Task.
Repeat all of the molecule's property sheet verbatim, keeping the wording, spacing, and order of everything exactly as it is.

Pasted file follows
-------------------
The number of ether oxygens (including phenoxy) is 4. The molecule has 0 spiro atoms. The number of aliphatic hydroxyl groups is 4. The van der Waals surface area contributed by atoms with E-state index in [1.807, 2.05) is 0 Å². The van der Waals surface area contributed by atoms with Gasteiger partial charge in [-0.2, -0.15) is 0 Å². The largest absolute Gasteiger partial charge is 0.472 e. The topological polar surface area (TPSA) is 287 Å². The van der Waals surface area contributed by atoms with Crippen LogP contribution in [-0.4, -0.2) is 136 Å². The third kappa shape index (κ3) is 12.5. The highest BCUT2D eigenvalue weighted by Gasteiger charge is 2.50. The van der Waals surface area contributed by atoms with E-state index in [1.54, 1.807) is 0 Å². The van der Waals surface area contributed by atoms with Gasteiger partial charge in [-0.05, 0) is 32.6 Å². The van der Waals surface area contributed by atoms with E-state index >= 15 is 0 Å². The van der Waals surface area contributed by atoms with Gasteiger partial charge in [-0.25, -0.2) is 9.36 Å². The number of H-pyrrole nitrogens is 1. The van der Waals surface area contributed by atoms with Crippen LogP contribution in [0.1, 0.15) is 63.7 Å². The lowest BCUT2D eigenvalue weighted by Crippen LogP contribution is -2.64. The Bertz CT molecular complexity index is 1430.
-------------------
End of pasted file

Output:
The number of ether oxygens (including phenoxy) is 4. The molecule has 0 spiro atoms. The number of aliphatic hydroxyl groups is 4. The van der Waals surface area contributed by atoms with E-state index in [1.807, 2.05) is 0 Å². The van der Waals surface area contributed by atoms with Gasteiger partial charge in [-0.2, -0.15) is 0 Å². The largest absolute Gasteiger partial charge is 0.472 e. The topological polar surface area (TPSA) is 287 Å². The van der Waals surface area contributed by atoms with Crippen LogP contribution in [-0.4, -0.2) is 136 Å². The third kappa shape index (κ3) is 12.5. The highest BCUT2D eigenvalue weighted by Gasteiger charge is 2.50. The van der Waals surface area contributed by atoms with E-state index in [1.54, 1.807) is 0 Å². The van der Waals surface area contributed by atoms with Gasteiger partial charge in [-0.05, 0) is 32.6 Å². The van der Waals surface area contributed by atoms with E-state index >= 15 is 0 Å². The van der Waals surface area contributed by atoms with Gasteiger partial charge in [-0.25, -0.2) is 9.36 Å². The number of H-pyrrole nitrogens is 1. The van der Waals surface area contributed by atoms with Crippen LogP contribution in [0.1, 0.15) is 63.7 Å². The lowest BCUT2D eigenvalue weighted by Crippen LogP contribution is -2.64. The Bertz CT molecular complexity index is 1430.